As I sit under the boughs of a large oak tree, I gaze upwards through the sun-dappled leaves and catch a glimpse of possibility. It’s one of those idyllic moments in life that consist of pure and simple joy, at least it is if you can manage to shut out
‘The magical actions that make a difference are close to nothing at all’ (Poynton, 2019). These words have been imprinted on my soul since I read them in Do Pause. They’ve provided a cause for pause in many aspects of my life but not least of all as a result
At work, I design, create and facilitate online learning for teachers. There are many challenges to be overcome when you’re a teacher who’s unlikely to meet your learners in person. One of the challenges with which I’ve been preoccupied of late is the online discussion. On some of our courses,
I’ve realised that for a long time, I was doing 10% braver all wrong. I’m writing this in case some of you are doing it wrong too, whether you’ve realised it yet or not. Following the WomenEd hashtag on Twitter and listening to those I respected around me made me
The scenario of being asked to use a virtual learning environment, a set of laptops or devices, or indeed an interactive whiteboard is likely to be a familiar one to teachers. More familiar still might be the expectation that this technology is used in your teaching and the research evidence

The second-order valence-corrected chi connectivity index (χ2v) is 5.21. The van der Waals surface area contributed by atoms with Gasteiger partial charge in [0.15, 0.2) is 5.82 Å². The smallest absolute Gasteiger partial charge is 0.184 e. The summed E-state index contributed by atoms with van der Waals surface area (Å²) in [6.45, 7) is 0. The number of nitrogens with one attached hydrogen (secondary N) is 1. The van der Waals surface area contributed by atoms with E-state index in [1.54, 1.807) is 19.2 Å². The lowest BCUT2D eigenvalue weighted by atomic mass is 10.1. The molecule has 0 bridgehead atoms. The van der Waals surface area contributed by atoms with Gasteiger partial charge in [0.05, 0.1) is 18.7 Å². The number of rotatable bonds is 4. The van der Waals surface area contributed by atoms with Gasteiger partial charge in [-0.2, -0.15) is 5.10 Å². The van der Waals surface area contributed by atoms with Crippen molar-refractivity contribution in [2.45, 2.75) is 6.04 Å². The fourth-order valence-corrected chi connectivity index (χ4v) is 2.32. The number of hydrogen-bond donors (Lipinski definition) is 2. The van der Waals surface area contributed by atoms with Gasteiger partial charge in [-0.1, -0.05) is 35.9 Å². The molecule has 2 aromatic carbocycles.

One year ago, I was leaving a job that had me trapped in a cycle of despair and a fight with values that were not my own. I left this job with a sense of optimism, hope and courage that a few months previously I couldn’t have imagined possible. One
2018 saw the completion of my library at home and a commitment to more reading. Being an English teacher had lead to far less reading than I had naively anticipated at the start of my career and I looked forward to having more free time to enjoy escaping to far
My awareness of race and the need for representation in both education and society were not inherent in me at an early age, rather it was a slow realisation of what existed around me but not within me. Perhaps the journey I am about to describe is familiar to those
Today’s WomenEd Unconference was to be an event unlike others I’d attended previously. It wouldn’t be my first, I wouldn’t be presenting, I wouldn’t be attending from the perspective of a middle leader in a college. My resulting pledges and response to the day would be very different from previous
In recent months, I’ve become more engaged with the field of cognitive science and what it has to teach us about effective learning. This began with facilitating a mini research project in my previous role alongside Tom Sherrington and Joss Kang (click here to read about the start of it
30 days ago, I started working at the Chartered College of Teaching. This time has absolutely flown by and I found myself arriving at the Annual Conference early on a Saturday morning to help with the set-up wondering what I would get from the day. When working full-time as a
Imagine, if you will, a small Quentin Blake sketch of a woman. She’s eagerly skipping around the empty page of a book – leaving sparks of colour with her feet as she goes. You watch her doing this from afar for quite some time before she finally lands at the
This guest post comes from Emma Currie, a tutor mentor who writes about her recent completion of an online course via Future Learn. After recently completing ‘Understanding Depression and Low Mood in Young People’ (accredited by the University of Reading) I was very impressed by the content and informal assessment